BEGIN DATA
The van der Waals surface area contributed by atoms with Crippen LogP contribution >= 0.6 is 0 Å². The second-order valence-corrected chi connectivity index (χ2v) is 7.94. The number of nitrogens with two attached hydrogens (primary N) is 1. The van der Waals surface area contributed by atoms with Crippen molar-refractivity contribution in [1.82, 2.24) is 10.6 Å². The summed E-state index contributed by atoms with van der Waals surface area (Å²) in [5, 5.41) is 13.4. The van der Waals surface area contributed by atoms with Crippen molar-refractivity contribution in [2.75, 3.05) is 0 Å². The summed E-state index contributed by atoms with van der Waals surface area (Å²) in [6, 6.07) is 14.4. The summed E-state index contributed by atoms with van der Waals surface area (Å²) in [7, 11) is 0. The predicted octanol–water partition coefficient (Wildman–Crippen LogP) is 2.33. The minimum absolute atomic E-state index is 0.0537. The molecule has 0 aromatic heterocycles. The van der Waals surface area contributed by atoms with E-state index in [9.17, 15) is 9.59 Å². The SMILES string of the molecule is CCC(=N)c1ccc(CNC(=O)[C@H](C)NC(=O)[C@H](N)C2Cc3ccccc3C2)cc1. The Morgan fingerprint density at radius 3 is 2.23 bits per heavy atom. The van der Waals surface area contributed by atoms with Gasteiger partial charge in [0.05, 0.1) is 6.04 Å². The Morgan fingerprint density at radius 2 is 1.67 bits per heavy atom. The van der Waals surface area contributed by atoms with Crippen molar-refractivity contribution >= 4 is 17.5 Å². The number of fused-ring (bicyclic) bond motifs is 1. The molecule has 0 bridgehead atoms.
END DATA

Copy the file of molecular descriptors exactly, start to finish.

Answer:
The van der Waals surface area contributed by atoms with Crippen LogP contribution >= 0.6 is 0 Å². The second-order valence-corrected chi connectivity index (χ2v) is 7.94. The number of nitrogens with two attached hydrogens (primary N) is 1. The van der Waals surface area contributed by atoms with Crippen molar-refractivity contribution in [1.82, 2.24) is 10.6 Å². The summed E-state index contributed by atoms with van der Waals surface area (Å²) in [5, 5.41) is 13.4. The van der Waals surface area contributed by atoms with Crippen molar-refractivity contribution in [2.75, 3.05) is 0 Å². The summed E-state index contributed by atoms with van der Waals surface area (Å²) in [6, 6.07) is 14.4. The summed E-state index contributed by atoms with van der Waals surface area (Å²) in [7, 11) is 0. The predicted octanol–water partition coefficient (Wildman–Crippen LogP) is 2.33. The minimum absolute atomic E-state index is 0.0537. The molecule has 0 aromatic heterocycles. The van der Waals surface area contributed by atoms with E-state index in [9.17, 15) is 9.59 Å². The SMILES string of the molecule is CCC(=N)c1ccc(CNC(=O)[C@H](C)NC(=O)[C@H](N)C2Cc3ccccc3C2)cc1. The Morgan fingerprint density at radius 3 is 2.23 bits per heavy atom. The van der Waals surface area contributed by atoms with Gasteiger partial charge in [0.05, 0.1) is 6.04 Å². The Morgan fingerprint density at radius 2 is 1.67 bits per heavy atom. The van der Waals surface area contributed by atoms with Crippen molar-refractivity contribution >= 4 is 17.5 Å². The number of fused-ring (bicyclic) bond motifs is 1. The molecule has 0 bridgehead atoms.